Her på Skagen Fuglestations blog bringes korte nyheder i dagbogsformat om hændelser på fuglestationen.
So long and thanks for all the fish - birds, I mean
Martin went to World’s End 3 one last time this morning. The weather wasn’t really cooperating, as it was drizzling, and the visibility was poor. There weren't a lot of birds; however, he still enjoyed those hours, especially since he had hot tea and delicious cookies that Amelie made yesterday:
Meanwhile, we continued cleaning the station and wrapping up the ringing year. That includes counting the leftover rings, packing up equipment and cleaning the lab, checking the last remaining ringing data sheets, cleaning up the freezer, cleaning and storing away the bicycles, and taking down the base station for the ICARUS project until it can be resumed.
Once the rain stopped later in the morning, Amelie opened the nets in the lighthouse garden. We caught three Greenfinches (Grønirisk) and recaptured one Blue tit (Blåmejse). So, the three of us each got to ring one last bird:
In the afternoon we heard that a Bonaparte’s Gull had been sighted in Hirtshals, so we jumped in Martin’s car and drove there in record time. Bonaparte’s Gull is a North American species that is rarely seen here. With the overcast sky, the light was already beginning to fade quickly when we arrived, but Martin spotted it in the harbor within minutes of our arrival. Incidentally, we ran into Conny who was also twitching the bird. The gull was closer to another pier than where we were. We wanted to get a closer look and take some pictures, so we jumped back in the car to drive to the other pier. To our chagrin, we could no longer find the bird – it flew away just as we were heading over there!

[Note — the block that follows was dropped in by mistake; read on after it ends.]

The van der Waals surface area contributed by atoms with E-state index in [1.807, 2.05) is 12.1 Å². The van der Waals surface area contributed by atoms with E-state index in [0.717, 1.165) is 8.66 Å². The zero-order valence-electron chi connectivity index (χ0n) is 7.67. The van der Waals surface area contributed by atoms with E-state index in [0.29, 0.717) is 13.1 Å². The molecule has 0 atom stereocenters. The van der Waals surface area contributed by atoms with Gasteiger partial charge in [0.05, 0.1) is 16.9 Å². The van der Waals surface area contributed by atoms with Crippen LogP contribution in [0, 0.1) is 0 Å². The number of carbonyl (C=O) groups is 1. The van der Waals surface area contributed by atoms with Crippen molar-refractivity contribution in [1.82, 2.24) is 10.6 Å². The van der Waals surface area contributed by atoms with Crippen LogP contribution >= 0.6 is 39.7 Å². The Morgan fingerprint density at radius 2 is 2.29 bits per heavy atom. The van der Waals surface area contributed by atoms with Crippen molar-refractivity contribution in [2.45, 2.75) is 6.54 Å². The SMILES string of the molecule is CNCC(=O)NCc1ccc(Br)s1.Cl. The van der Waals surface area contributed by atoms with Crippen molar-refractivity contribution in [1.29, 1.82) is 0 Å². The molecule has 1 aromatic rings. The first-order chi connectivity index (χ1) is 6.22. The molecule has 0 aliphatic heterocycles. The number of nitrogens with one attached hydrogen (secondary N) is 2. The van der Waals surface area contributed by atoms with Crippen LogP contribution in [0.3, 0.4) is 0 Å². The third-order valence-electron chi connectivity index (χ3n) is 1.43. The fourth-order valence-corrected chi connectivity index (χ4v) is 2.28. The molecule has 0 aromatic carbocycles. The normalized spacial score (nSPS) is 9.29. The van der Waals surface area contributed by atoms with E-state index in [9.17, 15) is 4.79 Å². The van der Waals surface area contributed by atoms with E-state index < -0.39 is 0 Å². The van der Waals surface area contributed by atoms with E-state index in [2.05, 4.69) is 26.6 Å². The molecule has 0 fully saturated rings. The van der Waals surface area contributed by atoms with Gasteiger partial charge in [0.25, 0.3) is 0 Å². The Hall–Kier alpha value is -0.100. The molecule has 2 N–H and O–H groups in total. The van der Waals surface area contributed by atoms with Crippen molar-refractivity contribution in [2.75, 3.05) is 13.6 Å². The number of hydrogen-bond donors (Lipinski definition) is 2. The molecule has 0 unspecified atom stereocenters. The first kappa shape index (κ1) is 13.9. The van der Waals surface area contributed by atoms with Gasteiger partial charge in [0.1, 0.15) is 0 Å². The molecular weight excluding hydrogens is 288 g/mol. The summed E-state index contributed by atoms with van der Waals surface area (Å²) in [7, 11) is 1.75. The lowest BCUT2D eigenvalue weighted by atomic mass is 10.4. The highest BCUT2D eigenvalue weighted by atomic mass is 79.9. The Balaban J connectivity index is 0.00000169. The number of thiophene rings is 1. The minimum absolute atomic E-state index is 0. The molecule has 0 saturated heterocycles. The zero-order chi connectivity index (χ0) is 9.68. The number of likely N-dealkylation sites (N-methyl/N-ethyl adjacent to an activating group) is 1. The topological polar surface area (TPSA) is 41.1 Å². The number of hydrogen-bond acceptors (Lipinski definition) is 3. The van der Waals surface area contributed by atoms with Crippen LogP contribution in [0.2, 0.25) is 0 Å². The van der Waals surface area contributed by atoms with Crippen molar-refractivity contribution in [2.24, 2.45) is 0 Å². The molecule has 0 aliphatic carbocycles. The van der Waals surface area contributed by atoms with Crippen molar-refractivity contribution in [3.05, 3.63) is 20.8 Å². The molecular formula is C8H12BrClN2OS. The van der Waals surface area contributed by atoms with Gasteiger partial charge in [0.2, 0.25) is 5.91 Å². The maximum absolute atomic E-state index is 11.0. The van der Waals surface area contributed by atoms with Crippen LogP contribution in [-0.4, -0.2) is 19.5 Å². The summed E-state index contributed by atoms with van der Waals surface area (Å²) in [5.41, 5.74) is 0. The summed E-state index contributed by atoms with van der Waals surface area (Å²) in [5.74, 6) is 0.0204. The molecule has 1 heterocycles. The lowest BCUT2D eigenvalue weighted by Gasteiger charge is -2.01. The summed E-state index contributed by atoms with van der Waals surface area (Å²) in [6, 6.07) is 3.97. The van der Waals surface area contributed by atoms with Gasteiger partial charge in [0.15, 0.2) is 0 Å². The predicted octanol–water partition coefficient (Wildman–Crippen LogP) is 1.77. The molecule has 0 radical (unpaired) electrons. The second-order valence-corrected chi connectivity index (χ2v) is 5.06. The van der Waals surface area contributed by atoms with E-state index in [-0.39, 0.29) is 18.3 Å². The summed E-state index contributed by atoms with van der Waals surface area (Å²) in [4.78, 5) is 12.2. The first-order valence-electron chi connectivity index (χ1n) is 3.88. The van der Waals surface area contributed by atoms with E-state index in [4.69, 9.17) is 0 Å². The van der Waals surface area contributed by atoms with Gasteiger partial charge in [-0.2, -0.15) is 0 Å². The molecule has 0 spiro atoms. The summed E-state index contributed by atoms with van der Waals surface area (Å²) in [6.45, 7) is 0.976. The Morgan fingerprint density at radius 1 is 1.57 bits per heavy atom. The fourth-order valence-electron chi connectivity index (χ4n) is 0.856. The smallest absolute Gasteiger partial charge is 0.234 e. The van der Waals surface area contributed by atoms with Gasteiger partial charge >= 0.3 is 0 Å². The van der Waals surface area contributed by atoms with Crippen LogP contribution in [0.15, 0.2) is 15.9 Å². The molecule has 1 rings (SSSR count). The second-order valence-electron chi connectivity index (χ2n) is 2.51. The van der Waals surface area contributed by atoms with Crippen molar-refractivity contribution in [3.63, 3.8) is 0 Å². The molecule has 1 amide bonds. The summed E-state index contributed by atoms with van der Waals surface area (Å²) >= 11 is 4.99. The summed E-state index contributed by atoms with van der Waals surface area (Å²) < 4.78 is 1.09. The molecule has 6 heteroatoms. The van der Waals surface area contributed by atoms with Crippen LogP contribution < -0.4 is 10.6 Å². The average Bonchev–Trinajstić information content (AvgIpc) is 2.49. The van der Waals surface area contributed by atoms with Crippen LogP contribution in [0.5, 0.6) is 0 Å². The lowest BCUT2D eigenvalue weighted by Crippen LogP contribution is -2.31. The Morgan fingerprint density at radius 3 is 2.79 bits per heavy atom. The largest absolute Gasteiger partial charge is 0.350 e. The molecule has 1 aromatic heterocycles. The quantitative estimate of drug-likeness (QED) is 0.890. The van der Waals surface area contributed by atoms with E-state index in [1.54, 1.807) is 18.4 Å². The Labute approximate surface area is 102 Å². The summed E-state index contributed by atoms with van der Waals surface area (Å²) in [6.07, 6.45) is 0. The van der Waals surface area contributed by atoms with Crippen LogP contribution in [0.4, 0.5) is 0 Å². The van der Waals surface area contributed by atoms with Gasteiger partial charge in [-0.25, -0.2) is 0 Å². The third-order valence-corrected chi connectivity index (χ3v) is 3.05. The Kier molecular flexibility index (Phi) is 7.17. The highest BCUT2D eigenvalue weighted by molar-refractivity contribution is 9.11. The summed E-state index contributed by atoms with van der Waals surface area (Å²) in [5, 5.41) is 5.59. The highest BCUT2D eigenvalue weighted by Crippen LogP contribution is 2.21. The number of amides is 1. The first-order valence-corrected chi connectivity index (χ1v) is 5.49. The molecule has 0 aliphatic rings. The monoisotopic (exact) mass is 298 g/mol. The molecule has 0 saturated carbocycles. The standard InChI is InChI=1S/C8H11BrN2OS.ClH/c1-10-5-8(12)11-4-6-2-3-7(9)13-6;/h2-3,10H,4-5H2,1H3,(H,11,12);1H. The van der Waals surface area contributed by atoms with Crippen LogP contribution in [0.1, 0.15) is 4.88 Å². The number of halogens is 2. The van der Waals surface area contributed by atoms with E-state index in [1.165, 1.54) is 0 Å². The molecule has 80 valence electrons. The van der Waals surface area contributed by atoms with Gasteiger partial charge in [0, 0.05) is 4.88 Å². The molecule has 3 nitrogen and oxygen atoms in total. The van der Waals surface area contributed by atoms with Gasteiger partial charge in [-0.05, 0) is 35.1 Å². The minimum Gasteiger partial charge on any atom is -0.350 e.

We continued to search for it until it became too dark and then decided that we still had a good twitch after all, even if we only saw it for a few minutes.
When we got back to the lighthouse, a large package was waiting for us: the hoodies we ordered with the Skagen Fuglestation logo on them!
Simon got a call from a local who found a dead Greenfinch (Grønirisk) that was ringed here at the station last year in December. Simon enjoyed a nice cup of coffee with the locals and then took the bird back to the station and put it in the freezer. It will stay there until it can be analyzed for pesticides. If you find a dead bird, always feel free to let us know - we would love to have it for our records and for our research.
Tonight we enjoyed a pizza dinner with Simon and had Kirsten's champagne that she got for us - thank you, Kirsten! :)
This is my last blog entry for the station, as Martin and I will be leaving tomorrow. It really hit me when we drove back from Hirtshals this afternoon and saw the lighthouse in the dark. This place has left a profound impression on me, and I think that it will take me several weeks to process the three months I had here at the station. So many memories, so many good people! And, of course, so many amazing birds.
Many thanks to all of you who crossed paths with me. Each one of you taught me something valuable, even if our encounter was only brief!
Grønirisk – Greenfinch: 3
People: Amelie Zeller, Martin Grienenberger, Simon S. Christiansen, Christina Stinn, Conny Jensen, Kirsten